Publication date: March 03, 2023
Sukuk is a financial bond that complies with Islamic religious law commonly known as Sharia. The traditional Western interest-paying bond structure is prohibited in the Islamic law because the riba, or interest debt, goes against precepts of Islam. Therefore, the Islamic countries and investors need a structure to link the returns and cash flows of debt financing to a specific asset being purchased, effectively distributing the benefits of that asset. In order to do that, in Malaysia, the sukuk was created twenty three years ago and, since then, it has become extremely popular in Islamic finance.
Sukuk represents aggregate and undivided shares of ownership in a tangible asset as it relates to a specific project or a specific investment activity. An investor in sukuk, therefore, does not own a debt obligation owed by the bond issuer, but instead owns a piece of the asset that’s linked to the investment. This means that sukuk holders, unlike bond holders, receive a portion of the earnings generated by the associated asset. Hence, financing can only be raised for identifiable asset, this means an asset whose commercial value can be measured.
In the global capital market, the sukuk has been normally issued as trust certificates by English law. Nevertheless, in civil law countries sometimes this cannot be integrated into their systems and because of that they issued sukuk structured as participating notes under legislation similar to that used for asset-backed securities. In a typical trust certificate transaction, the entity trying to raise funds (the obligor) will establish an orphan offshore special-purpose vehicle (SPV) in a suitable jurisdiction. The SPV issues trust certificates to investors and uses the proceeds to enter into a funding arrangement with the obligor, and the rights of the SPV as financier are held under an English law trust in favour of the certificate holders. The most common structures for funding arrangements in the Islamic market include: a sale and leaseback (ijara) structure, a form of trade finance (murabaha) and a joint-venture equity investment (musharaka).
In an asset-based sukuk structure, the overriding reliance of investors is on the credit strength of the obligor. These asset-leasing companies are specifically incorporated so as to be able to issue certificates under an ijara structure to investors, thereby allowing the asset-leasing companies to purchase assets and lease them back to the obligor. Effectively, the asset-leasing company finances the acquisition of such assets using funds raised by the issuance of certificates, and the lease-rental payments from the obligor mirror the profit distributions due under the certificates. The cash flows from the lease rentals, therefore, are used to service such profit distributions to certificate holders.
An example of legal services on a business operation based on sukuk investment can be in the purchase of some kind of fossil resources on Middle East such as gas and oil pipelines or in the constructions of renewable energy plans based on ESG initiatives. Here, a law firm can assist the buyer company with the issuance of sukuk certificates and the establishment of global medium- and long-term note programme. It is important to receive critical advice from capital markets, finance, corporate and tax perspective since is a “new” type of investment in western countries with great consequences and that moves a large amount of capital.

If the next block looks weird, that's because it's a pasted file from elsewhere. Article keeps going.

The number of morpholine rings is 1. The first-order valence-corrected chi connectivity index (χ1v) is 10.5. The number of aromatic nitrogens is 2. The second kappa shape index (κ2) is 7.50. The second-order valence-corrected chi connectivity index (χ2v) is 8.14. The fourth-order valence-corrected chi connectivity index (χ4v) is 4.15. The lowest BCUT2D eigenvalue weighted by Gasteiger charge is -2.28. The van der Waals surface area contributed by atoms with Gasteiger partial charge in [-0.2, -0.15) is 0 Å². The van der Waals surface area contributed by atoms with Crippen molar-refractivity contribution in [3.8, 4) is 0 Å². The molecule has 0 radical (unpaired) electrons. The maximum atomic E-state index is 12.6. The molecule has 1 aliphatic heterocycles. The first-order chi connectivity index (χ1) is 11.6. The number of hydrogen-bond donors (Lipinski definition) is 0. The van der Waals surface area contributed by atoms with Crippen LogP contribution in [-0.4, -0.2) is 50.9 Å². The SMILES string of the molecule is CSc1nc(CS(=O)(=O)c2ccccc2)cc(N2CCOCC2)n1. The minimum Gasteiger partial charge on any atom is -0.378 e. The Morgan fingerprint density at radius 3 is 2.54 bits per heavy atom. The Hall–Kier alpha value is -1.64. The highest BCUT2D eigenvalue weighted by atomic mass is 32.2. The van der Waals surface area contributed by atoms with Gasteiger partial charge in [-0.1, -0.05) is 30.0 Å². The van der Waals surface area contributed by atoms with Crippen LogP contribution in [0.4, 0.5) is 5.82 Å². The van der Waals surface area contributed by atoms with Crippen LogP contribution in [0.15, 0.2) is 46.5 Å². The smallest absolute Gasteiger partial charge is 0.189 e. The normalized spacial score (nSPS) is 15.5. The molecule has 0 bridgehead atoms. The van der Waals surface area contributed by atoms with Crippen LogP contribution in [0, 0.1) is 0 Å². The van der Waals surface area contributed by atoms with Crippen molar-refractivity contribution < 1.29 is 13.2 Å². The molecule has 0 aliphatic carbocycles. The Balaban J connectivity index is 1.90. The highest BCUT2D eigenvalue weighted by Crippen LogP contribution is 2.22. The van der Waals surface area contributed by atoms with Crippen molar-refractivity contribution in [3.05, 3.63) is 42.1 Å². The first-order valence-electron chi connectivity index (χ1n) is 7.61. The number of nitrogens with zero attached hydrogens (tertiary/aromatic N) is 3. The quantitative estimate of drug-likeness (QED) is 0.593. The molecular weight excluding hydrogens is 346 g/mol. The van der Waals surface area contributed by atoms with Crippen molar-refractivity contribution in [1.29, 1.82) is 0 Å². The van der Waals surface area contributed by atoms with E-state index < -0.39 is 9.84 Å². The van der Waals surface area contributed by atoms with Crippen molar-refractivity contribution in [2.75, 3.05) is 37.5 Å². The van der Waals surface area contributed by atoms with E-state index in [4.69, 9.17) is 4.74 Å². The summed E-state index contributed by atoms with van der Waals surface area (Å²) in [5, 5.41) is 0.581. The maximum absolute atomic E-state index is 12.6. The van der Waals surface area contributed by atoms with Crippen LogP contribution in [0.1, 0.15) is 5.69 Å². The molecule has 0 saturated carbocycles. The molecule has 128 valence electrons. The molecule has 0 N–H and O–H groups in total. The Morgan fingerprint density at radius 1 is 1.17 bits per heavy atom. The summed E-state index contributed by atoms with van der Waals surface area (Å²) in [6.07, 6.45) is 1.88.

Both one and the other bonds provide investors with payment stream. Both are issued to investors and may be used to raise capital for a firm. Western bonds and sukuk are considered to be safer investment than equities.
The key differences are that sukuk involves asset ownership while bonds are debt obligations. Second, if the asset backing a sukuk appreciates the sukuk can appreciate whereas bond yield is strictly due to its interest rate. Assets that back sukuk are legal whereas bonds are often riba and may finance no sharia compliant businesses or fuel speculation. Sukuk valuation is based on the value of assets backing them while a bond’s price is largely determined by its credit rating, whereas sukuk investors receive profit generated by the underlying asset on a periodic basis while bond investors receive periodic interest payments.
Following the previous argumentation, for a corporate or a sovereign the sukuk market brings a potential marketing benefit for issuers active in Islamic markets, the base of Islamic investors is still largely untapped and there is a significant unmet demand for products such as sukuk. There is potential for crossover into other niche financial markets, such as the broader ethical investment market and green transition market in Islamic countries. The global Sukuk bond market has proved popular with a wide range of participants. From a social and ethical point of view, Sukuk financing is a desirable solution for large-scale projects, avoiding interest-bearing debt. Several sovereign and quasi-sovereign countries have been able to finance large projects that have a direct and positive impact on the communities and economies of Sharia-compliant countries. As a result, Sukuk bonds are recognised and accepted as a more “ethical” way of raising finance, with a positive impact on society, which is also consistent with the growing adoption of ESG investment.